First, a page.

Domicile (Generally)

Domicile is a legal construct that describes the relationship the law creates between an individual and a particular locality or country.

Income tax rules do not apply for estate, gift, or generation-skipping tax purposes. Whether the transfer is subject to taxation generally depends on the domicile of the donor, or decedent, at the time of the gift or death. Reg. Section 20.0-1(b)(1), Reg. Section 25.2501-1(b).

Domicile is defined as the combination of physical presence in a place and the intent to remain there indefinitely.

Domicile is a function of a person’s intent to remain in a particular residence indefinitely and even an illegal alien can establish a U.S. domicile. Estate of Jack v. United States, 54 Fed. Cl. 590 (Fed. Cl. 2002).

An individual can be both a non-resident alien and a resident alien during the same year. This generally occurs in the year the individual arrives in or departs from the United States.

The IRS will not rule on whether an alien individual is a non-resident of the United States, including whether the individual has met the requirements of the substantial presence test or exceptions to it. However, the IRS may rule regarding the legal interpretation of the definition of resident. Rev. Proc. 2007-7, 2007-1 I.R.B. 227, Section 3.01(7).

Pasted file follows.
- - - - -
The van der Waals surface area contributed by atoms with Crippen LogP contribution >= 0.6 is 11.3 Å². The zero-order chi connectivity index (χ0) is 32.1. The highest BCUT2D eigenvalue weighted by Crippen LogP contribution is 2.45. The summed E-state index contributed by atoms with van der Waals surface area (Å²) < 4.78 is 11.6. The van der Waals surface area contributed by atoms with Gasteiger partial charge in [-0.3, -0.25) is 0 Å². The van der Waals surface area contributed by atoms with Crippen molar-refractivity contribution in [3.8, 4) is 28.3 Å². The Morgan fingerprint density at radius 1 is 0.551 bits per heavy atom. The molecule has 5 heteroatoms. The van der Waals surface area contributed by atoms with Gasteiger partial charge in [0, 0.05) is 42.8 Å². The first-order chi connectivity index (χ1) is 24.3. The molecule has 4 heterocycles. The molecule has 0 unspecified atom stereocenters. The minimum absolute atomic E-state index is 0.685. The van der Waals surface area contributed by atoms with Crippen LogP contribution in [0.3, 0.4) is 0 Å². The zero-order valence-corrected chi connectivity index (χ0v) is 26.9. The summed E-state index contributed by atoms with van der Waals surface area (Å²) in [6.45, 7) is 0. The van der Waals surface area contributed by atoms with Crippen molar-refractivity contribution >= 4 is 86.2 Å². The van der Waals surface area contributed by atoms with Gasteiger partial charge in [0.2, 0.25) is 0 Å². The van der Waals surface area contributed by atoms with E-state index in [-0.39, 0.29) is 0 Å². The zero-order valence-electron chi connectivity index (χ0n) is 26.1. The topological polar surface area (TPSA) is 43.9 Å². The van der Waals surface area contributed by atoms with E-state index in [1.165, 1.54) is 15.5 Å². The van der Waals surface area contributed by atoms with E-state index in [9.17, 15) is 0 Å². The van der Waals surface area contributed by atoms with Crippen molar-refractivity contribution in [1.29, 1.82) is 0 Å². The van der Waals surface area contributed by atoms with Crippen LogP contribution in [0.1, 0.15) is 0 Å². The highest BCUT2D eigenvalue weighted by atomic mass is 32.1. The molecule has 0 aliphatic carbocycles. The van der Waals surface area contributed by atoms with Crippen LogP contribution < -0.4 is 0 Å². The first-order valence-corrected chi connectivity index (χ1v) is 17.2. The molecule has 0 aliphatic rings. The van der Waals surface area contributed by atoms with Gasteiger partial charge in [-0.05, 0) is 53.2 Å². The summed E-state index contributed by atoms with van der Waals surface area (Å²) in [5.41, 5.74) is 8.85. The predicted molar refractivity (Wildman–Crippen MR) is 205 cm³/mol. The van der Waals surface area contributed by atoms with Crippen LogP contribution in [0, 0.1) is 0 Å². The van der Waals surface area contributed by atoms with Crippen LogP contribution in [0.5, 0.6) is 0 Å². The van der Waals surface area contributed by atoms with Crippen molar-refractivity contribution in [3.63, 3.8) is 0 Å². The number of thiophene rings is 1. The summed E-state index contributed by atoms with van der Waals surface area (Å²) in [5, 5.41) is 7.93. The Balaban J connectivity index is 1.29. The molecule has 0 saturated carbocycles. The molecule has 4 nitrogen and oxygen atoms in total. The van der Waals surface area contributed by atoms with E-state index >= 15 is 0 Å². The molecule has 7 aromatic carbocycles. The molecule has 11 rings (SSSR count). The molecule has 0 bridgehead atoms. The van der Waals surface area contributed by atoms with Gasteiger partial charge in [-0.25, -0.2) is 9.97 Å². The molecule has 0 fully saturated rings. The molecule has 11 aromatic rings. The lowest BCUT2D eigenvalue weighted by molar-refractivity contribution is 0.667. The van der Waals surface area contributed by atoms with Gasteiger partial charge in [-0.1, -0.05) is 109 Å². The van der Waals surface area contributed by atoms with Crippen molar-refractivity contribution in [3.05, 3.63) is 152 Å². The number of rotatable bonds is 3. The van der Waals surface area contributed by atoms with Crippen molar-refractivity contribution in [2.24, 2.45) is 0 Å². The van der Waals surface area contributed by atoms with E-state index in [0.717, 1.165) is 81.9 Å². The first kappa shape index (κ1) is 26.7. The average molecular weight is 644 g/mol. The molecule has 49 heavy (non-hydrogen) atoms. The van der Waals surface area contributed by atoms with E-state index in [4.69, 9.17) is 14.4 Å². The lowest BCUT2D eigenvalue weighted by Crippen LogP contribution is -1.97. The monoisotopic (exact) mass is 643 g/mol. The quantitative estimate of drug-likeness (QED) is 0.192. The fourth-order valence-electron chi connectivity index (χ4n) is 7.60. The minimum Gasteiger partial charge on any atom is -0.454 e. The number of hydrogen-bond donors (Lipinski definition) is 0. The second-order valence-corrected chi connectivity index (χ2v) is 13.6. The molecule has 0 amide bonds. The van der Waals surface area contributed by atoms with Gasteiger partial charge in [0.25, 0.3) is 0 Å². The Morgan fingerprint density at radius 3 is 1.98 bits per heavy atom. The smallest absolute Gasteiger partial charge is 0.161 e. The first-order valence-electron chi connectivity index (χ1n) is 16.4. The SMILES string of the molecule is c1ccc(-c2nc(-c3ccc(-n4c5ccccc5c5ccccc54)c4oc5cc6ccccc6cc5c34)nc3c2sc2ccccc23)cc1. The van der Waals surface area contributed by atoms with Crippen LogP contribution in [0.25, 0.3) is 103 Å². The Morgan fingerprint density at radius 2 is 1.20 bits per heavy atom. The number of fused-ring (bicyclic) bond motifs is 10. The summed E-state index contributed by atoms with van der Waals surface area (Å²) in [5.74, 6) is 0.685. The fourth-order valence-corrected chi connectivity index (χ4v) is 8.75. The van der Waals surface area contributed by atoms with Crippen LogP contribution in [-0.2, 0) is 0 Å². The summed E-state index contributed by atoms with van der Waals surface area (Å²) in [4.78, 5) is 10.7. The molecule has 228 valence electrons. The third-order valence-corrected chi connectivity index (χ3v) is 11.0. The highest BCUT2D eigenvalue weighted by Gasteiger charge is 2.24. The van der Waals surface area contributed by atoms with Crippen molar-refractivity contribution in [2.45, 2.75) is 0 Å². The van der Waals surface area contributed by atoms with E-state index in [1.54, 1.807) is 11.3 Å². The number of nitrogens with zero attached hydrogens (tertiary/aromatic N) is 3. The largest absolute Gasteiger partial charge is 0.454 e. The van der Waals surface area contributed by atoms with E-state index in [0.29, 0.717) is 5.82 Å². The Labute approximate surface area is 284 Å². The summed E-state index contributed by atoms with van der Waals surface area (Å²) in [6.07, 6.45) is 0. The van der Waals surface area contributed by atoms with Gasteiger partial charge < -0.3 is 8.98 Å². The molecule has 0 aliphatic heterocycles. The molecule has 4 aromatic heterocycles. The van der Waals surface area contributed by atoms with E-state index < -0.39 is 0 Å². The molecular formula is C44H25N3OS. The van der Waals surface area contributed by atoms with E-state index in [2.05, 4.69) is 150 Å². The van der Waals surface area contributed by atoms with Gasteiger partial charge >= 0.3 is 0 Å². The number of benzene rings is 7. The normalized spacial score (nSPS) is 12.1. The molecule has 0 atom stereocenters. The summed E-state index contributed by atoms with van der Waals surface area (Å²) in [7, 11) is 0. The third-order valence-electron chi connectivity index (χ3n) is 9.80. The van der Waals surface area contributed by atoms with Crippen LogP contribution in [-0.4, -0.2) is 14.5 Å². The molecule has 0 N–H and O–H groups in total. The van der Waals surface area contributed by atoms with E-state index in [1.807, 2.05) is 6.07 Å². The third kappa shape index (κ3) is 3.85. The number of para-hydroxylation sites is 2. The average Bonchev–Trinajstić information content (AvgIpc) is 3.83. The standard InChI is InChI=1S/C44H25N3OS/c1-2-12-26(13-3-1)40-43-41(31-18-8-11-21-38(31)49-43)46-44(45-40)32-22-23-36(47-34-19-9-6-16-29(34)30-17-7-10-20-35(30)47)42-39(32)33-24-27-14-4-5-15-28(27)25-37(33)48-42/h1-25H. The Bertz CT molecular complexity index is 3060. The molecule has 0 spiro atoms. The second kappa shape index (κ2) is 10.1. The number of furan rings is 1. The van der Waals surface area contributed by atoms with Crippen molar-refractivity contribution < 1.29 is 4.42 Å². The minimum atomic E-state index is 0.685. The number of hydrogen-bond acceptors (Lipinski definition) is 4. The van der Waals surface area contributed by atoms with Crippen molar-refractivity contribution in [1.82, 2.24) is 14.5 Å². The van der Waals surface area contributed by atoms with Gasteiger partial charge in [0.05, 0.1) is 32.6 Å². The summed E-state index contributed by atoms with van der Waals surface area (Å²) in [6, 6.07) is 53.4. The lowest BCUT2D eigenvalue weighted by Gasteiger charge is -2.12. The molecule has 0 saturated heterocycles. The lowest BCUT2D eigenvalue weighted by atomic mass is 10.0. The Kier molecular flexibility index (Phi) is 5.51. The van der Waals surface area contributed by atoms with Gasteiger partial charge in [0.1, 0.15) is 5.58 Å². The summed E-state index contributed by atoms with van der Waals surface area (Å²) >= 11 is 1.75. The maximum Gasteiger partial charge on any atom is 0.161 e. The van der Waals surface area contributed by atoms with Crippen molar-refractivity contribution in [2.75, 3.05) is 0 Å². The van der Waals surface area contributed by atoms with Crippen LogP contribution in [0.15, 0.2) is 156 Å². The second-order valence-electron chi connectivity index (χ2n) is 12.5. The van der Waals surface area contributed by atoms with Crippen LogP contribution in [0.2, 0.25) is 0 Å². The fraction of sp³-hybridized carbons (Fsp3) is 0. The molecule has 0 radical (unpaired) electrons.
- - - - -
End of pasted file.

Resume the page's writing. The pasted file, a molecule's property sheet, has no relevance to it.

Domicile is the place where a person has his/her permanent principal home to which, whenever he/she is absent, he/she returns or intends to return. Domicile is important because it is used in determining in what state a probate of a dead person’s estate is filed, what state can assess income or inheritance taxes, where a party can begin divorce proceedings, or whether there is “diversity of citizenship” between two parties which may give federal courts jurisdiction over a lawsuit. Where a person has several “residences” evidence may need to be examined to determine which is the state of domicile. A person may have only one domicile at a single point in time. A business has its domicile in the state where its headquarters is located. For tax purposes, a business’ domicile is often a principal place of business.

Each State of the United States is considered a separate sovereign within the U.S. federal system, and each therefore has its own laws on questions of marriage, inheritance, and liability for tort and contract actions. Persons who reside in the U.S. must have a state domicile for various purposes. For example, an individual can always be sued in their state of domicile. Furthermore, in order for parties to invoke the diversity jurisdiction of a United States Federal Court, the plaintiffs may not have the same domicile as any defendant.


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